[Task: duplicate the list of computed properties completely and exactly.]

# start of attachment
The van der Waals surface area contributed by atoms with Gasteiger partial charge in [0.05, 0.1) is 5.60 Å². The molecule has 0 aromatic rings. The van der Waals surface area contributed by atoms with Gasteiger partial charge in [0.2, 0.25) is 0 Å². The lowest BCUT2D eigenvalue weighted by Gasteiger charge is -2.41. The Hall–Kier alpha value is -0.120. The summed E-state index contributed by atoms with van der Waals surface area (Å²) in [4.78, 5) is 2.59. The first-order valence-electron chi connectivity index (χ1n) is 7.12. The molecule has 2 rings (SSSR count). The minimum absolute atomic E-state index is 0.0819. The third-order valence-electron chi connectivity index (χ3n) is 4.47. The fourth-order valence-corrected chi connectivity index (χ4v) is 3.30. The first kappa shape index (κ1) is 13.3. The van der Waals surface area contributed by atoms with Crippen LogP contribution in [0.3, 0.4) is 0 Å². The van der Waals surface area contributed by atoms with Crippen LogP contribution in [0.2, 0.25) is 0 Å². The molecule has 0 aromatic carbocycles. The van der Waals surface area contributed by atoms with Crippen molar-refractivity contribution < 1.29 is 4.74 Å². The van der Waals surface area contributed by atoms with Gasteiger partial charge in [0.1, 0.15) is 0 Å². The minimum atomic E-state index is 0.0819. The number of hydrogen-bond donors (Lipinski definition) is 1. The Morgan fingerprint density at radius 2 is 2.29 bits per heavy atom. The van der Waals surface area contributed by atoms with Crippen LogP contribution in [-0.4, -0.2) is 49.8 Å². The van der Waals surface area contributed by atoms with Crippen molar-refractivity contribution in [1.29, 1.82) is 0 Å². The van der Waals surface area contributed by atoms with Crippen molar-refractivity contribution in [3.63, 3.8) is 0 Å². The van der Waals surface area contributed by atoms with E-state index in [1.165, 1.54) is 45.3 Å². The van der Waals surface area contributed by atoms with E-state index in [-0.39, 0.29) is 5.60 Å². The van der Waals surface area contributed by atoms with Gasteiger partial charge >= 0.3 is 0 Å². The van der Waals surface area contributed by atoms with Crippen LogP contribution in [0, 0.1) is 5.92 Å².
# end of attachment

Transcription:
The van der Waals surface area contributed by atoms with Gasteiger partial charge in [0.05, 0.1) is 5.60 Å². The molecule has 0 aromatic rings. The van der Waals surface area contributed by atoms with Gasteiger partial charge in [0.2, 0.25) is 0 Å². The lowest BCUT2D eigenvalue weighted by Gasteiger charge is -2.41. The Hall–Kier alpha value is -0.120. The summed E-state index contributed by atoms with van der Waals surface area (Å²) in [4.78, 5) is 2.59. The first-order valence-electron chi connectivity index (χ1n) is 7.12. The molecule has 2 rings (SSSR count). The minimum absolute atomic E-state index is 0.0819. The third-order valence-electron chi connectivity index (χ3n) is 4.47. The fourth-order valence-corrected chi connectivity index (χ4v) is 3.30. The first kappa shape index (κ1) is 13.3. The van der Waals surface area contributed by atoms with Crippen LogP contribution in [0.3, 0.4) is 0 Å². The van der Waals surface area contributed by atoms with Crippen LogP contribution in [0.2, 0.25) is 0 Å². The molecule has 0 aromatic carbocycles. The van der Waals surface area contributed by atoms with Crippen molar-refractivity contribution < 1.29 is 4.74 Å². The van der Waals surface area contributed by atoms with Gasteiger partial charge in [0.1, 0.15) is 0 Å². The minimum atomic E-state index is 0.0819. The number of hydrogen-bond donors (Lipinski definition) is 1. The Morgan fingerprint density at radius 2 is 2.29 bits per heavy atom. The van der Waals surface area contributed by atoms with Crippen LogP contribution in [-0.4, -0.2) is 49.8 Å². The van der Waals surface area contributed by atoms with Crippen molar-refractivity contribution in [1.29, 1.82) is 0 Å². The van der Waals surface area contributed by atoms with Crippen molar-refractivity contribution in [3.63, 3.8) is 0 Å². The van der Waals surface area contributed by atoms with E-state index in [1.165, 1.54) is 45.3 Å². The van der Waals surface area contributed by atoms with E-state index in [-0.39, 0.29) is 5.60 Å². The van der Waals surface area contributed by atoms with Gasteiger partial charge >= 0.3 is 0 Å². The van der Waals surface area contributed by atoms with Crippen LogP contribution in [0, 0.1) is 5.92 Å².